30 August 2013
The last wishes, thoughts and concerns of more than 230,000 soldiers who died in World War I are to be made available online.
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The wills and letters that accompanied them give a picture of the lives and loves of the some of the millions of soldiers who served in the First World War.
They tell of the family and friends that the men at the front had left behind.
The following are extracts from those written by Privates Harry Lewis Lincoln and Joseph Witchburn:
Private Harry Lewis Lincoln:
My dearest Clara, I have been expecting a letter from you. I expect you thought I might not get it. But you can always write to the last address. It will always find me, dear Clara.
Private Joseph Witchburn:
If I get killed in active service there will be a medal for me somewhere, and I hope you will try to get it and keep it for the boy to wear when he grows up.
Historian Peter Simkins described his emotion on locating, through the archive, the will of his great-uncle Frank Hill, who went missing on the Gallipoli peninsula in Turkey in 1918.
I was staggered that this, not only at the speed at which it was located and sent to me but also by the fact that here was something I thought I'd never see.
The British troops kept their wills tucked in their uniforms inside their pocket service books.
Once the men died the wills were collected by the military authorities.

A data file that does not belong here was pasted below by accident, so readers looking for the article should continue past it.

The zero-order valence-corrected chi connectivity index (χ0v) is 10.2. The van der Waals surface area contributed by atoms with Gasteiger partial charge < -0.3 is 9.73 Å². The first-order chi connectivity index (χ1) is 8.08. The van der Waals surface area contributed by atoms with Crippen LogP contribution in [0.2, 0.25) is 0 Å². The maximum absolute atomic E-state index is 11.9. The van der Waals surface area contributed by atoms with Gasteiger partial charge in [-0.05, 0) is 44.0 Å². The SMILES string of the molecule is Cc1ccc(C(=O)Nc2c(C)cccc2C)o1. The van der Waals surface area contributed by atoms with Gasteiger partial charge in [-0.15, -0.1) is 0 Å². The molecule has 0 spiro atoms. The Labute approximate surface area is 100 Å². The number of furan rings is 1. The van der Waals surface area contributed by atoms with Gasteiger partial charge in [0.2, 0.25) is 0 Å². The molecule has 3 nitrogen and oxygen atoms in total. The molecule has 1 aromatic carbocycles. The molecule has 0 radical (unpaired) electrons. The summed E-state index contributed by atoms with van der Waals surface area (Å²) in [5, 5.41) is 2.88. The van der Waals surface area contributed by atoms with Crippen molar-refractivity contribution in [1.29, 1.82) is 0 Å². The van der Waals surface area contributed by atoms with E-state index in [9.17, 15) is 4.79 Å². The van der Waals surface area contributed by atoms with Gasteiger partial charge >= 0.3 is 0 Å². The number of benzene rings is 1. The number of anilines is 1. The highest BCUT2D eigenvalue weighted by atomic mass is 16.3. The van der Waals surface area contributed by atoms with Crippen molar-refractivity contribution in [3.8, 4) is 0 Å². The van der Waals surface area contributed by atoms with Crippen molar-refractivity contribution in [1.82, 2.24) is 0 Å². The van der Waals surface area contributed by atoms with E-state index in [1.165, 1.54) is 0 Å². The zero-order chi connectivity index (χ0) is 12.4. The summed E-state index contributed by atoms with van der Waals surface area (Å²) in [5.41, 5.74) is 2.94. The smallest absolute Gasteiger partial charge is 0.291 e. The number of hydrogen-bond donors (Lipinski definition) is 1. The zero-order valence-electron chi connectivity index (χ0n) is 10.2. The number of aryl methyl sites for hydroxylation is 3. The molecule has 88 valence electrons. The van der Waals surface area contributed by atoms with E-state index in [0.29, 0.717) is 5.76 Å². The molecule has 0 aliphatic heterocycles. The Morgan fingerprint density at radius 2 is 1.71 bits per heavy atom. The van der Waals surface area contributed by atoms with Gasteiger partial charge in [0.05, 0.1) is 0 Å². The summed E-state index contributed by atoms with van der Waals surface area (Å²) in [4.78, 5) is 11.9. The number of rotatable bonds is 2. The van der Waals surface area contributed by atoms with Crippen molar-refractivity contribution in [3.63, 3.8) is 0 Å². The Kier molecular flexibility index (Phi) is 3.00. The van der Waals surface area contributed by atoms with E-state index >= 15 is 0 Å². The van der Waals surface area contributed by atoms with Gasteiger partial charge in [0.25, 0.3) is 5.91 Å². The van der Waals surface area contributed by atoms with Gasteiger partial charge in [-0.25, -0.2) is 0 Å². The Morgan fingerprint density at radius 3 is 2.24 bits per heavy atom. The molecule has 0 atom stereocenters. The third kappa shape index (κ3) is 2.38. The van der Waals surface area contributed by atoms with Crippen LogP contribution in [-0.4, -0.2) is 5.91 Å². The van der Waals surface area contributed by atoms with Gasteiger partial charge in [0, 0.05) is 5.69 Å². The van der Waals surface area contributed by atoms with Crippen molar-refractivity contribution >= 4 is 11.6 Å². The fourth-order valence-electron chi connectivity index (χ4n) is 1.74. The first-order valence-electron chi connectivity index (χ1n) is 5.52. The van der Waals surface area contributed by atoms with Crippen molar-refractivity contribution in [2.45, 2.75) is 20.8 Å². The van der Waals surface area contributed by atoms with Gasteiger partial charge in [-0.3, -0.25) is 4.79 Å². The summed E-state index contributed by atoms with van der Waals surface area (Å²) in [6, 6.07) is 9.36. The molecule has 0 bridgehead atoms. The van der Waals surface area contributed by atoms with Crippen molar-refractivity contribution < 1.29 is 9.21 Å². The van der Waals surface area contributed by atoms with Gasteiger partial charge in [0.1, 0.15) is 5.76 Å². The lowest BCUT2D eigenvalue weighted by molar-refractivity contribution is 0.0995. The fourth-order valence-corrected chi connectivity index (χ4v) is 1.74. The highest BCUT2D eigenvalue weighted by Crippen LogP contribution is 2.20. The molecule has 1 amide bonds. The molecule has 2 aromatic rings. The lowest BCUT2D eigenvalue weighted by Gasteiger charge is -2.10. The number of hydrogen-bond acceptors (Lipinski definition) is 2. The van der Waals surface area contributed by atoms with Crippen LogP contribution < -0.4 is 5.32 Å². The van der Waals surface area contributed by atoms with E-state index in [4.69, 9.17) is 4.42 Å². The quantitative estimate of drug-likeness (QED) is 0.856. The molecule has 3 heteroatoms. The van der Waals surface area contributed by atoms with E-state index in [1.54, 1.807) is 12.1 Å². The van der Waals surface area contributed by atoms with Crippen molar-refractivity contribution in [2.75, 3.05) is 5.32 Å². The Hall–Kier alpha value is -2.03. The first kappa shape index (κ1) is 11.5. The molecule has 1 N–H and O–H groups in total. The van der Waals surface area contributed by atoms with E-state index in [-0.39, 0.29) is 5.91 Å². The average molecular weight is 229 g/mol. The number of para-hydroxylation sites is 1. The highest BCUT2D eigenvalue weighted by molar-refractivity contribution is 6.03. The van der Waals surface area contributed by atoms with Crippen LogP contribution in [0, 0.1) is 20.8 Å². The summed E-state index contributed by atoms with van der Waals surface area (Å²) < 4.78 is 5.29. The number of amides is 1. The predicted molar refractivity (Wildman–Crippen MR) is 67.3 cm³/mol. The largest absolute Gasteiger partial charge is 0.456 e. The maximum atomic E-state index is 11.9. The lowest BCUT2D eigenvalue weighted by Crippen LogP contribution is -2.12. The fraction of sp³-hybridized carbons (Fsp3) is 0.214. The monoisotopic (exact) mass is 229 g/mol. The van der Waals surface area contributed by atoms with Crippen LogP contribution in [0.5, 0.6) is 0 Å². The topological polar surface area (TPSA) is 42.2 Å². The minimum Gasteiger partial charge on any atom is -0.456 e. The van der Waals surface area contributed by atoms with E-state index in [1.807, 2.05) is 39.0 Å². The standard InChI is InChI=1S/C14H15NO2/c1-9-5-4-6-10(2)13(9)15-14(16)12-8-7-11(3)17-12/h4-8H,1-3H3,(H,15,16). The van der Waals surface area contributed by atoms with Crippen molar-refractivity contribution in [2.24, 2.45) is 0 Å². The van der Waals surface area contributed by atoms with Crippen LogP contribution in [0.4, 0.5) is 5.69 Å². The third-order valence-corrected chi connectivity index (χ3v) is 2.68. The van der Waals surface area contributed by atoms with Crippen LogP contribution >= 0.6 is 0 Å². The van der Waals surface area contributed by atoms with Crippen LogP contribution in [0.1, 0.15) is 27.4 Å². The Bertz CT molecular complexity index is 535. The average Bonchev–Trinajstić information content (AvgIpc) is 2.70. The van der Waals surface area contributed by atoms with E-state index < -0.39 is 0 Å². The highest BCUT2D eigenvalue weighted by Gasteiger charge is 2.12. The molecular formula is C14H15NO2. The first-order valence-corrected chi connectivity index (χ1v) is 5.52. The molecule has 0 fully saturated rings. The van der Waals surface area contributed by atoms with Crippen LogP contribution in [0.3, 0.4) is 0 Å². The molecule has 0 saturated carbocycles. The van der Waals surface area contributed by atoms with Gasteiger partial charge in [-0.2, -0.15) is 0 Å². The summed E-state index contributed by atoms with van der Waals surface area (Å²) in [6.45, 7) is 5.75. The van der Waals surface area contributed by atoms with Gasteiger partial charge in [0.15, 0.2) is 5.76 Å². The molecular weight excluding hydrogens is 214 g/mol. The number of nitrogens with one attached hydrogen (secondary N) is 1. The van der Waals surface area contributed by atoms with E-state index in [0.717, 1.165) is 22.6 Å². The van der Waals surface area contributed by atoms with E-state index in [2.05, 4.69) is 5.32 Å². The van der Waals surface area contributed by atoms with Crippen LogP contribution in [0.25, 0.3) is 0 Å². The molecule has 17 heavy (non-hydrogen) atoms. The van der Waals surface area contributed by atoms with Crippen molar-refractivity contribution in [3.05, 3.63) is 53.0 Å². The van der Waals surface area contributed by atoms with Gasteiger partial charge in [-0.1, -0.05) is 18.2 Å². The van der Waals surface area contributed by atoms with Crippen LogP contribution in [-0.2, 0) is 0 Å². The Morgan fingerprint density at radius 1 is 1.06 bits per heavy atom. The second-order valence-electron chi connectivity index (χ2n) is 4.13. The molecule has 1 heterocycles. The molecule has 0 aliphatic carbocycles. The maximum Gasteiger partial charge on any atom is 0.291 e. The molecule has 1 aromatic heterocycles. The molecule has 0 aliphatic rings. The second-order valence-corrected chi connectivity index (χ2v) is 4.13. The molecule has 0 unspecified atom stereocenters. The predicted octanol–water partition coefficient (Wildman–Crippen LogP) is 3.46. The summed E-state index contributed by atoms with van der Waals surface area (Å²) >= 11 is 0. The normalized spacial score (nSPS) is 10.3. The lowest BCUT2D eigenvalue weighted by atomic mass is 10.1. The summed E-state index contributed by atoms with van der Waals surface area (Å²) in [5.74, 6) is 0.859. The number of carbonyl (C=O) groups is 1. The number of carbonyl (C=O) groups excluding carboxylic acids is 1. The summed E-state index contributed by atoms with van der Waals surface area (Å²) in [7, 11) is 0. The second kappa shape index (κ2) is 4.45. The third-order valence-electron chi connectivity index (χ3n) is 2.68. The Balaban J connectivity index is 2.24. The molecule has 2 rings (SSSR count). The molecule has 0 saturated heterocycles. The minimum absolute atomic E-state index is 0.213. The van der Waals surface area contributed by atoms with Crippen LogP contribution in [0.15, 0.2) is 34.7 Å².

Now, the first batch of some 230,000 of the surviving documents have been digitised and put online.
Among other wills that have been made available are those of a professional footballer and the grandfather of the musician Mick Fleetwood.
The wills, which belong to the British state, are being digitised in time for next year's centenary of the start of World War I.
Click here to hear the vocabulary
documents which say what a person wants to happen to their money and property after they die
- the front
places where armies face each other and fight
short sections taken from longer writing
- in active service
while fighting in a war (for an army)
a long piece of land that sticks out into a lake or sea
very shocked and surprised
stored safely in a small place
group (of similar things)
changed into a digital form so it can be stored on a computer
(day or year) 100 years after an event